Another issue is the lack of shelters for the pets of the victims. That is starting to change. Social workers found that the victims will leave their home if they know there is a safe place for their pets. We forget that pets are part of the family and are loved. Finding shelter for household pets can become another difficult factor in the decision to leave an abusive relationship.

Animal abuse has been found to be a precursor to violence against other people. When investigators looked into the past of serial killers, they found that animal abuse is often the start of their criminal activity. Recent Texas serial shooter, Devin Kelley, was court-martialed in 2012 and sentenced to a year in prison for domestic assault on his stepson. He subsequently received a "bad conduct" discharge by the Air force. Kelley was arrested in 2014 for animal abuse after tormenting a dog by punching, hitting and throwing the defenseless animal. Other serial killers follow much the same path; they abuse animals and then proceed to abusing and killing people.

Our officers learned that if a child is found abusing animals, there may be something causing the violent and cruel behavior. Most likely there is physical abuse in the home, either of the child or another family member. The child copes by copying the same behavior as the abuser. However, studies have also shown that sexual abuse of a child also often leads the child to engage in the abuse of animals. Helping these children at an early age may prevent the escalation of violent behavior and future tragedies.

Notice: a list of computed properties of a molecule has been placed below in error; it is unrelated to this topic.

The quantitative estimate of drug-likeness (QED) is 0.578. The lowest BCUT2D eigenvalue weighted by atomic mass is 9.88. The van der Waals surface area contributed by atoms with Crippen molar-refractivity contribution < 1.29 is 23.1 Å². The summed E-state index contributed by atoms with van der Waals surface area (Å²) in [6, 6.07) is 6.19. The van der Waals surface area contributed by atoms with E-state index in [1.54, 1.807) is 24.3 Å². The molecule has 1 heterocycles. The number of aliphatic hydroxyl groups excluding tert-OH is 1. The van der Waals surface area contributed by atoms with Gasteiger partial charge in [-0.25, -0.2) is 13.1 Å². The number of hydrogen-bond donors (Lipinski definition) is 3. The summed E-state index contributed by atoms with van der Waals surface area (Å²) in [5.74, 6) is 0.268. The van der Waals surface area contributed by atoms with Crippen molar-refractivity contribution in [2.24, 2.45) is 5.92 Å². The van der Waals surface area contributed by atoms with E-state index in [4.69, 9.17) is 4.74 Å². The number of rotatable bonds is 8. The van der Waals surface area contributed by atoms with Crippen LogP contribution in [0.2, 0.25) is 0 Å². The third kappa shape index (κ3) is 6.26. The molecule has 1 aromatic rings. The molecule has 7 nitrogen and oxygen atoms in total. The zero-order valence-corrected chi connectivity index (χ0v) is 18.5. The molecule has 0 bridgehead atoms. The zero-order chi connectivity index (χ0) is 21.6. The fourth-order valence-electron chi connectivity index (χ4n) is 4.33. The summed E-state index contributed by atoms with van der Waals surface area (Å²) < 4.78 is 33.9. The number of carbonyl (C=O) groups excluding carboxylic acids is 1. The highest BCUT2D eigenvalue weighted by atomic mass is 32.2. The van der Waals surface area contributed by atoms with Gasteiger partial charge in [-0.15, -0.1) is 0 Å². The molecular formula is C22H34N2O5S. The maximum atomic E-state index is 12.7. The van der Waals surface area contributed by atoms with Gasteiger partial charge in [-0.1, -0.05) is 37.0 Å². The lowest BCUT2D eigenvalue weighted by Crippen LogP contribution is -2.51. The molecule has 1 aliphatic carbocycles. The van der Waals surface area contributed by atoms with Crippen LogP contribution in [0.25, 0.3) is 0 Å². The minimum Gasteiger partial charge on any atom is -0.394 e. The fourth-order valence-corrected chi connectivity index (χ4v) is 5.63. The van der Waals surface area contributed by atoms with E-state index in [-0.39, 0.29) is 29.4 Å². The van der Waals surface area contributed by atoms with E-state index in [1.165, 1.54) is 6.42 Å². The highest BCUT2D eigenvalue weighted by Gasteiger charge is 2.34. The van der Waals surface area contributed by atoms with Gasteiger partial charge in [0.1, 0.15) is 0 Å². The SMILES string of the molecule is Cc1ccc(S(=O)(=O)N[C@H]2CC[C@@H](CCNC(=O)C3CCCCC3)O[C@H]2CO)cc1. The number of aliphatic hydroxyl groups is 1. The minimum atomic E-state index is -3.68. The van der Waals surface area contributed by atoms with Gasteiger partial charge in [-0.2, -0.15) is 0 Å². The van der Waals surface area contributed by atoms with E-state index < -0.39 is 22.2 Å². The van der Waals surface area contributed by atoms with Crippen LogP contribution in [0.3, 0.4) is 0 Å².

Prosecutors at the conference are working with police to go beyond the normal questions when handling a domestic violence call. Officers were told to inquire further regarding children and pets. With this information, our officers can make the necessary calls to the Department of Social Services. Officers can find out if there is an agency that can take the animals out of the home and place them in a safe environment while the children go with their abused parent. If the victim feels the children and pets will be safe, they will most likely leave with the officer and be taken to a safe house.

This is one of many conferences that Baltimore County Police attend to further their knowledge. As an officer and professional, it is important to keep up with the latest trends in crime prevention. Baltimore County Police constantly strive to make Baltimore County a safe and comfortable place to live and work.

 
 
Revised June 27, 2017